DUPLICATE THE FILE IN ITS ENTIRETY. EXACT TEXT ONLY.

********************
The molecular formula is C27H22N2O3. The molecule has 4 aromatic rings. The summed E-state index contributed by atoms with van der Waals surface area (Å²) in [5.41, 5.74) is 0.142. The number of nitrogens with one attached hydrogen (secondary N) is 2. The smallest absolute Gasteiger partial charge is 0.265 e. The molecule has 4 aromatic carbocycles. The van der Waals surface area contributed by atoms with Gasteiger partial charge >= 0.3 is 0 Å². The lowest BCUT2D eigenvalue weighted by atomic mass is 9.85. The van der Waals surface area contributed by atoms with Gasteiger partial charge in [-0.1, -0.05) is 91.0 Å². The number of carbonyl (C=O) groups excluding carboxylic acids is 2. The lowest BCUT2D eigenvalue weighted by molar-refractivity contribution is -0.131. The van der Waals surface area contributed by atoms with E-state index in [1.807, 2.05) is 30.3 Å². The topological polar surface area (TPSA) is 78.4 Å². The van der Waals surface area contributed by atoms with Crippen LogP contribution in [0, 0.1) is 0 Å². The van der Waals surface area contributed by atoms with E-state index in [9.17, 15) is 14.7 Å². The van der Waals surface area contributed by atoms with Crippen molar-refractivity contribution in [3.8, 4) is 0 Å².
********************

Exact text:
The molecular formula is C27H22N2O3. The molecule has 4 aromatic rings. The summed E-state index contributed by atoms with van der Waals surface area (Å²) in [5.41, 5.74) is 0.142. The number of nitrogens with one attached hydrogen (secondary N) is 2. The smallest absolute Gasteiger partial charge is 0.265 e. The molecule has 4 aromatic carbocycles. The van der Waals surface area contributed by atoms with Gasteiger partial charge >= 0.3 is 0 Å². The lowest BCUT2D eigenvalue weighted by atomic mass is 9.85. The van der Waals surface area contributed by atoms with Gasteiger partial charge in [-0.1, -0.05) is 91.0 Å². The number of carbonyl (C=O) groups excluding carboxylic acids is 2. The lowest BCUT2D eigenvalue weighted by molar-refractivity contribution is -0.131. The van der Waals surface area contributed by atoms with E-state index in [1.807, 2.05) is 30.3 Å². The topological polar surface area (TPSA) is 78.4 Å². The van der Waals surface area contributed by atoms with Crippen LogP contribution in [0, 0.1) is 0 Å². The van der Waals surface area contributed by atoms with E-state index in [9.17, 15) is 14.7 Å². The van der Waals surface area contributed by atoms with Crippen molar-refractivity contribution in [3.8, 4) is 0 Å².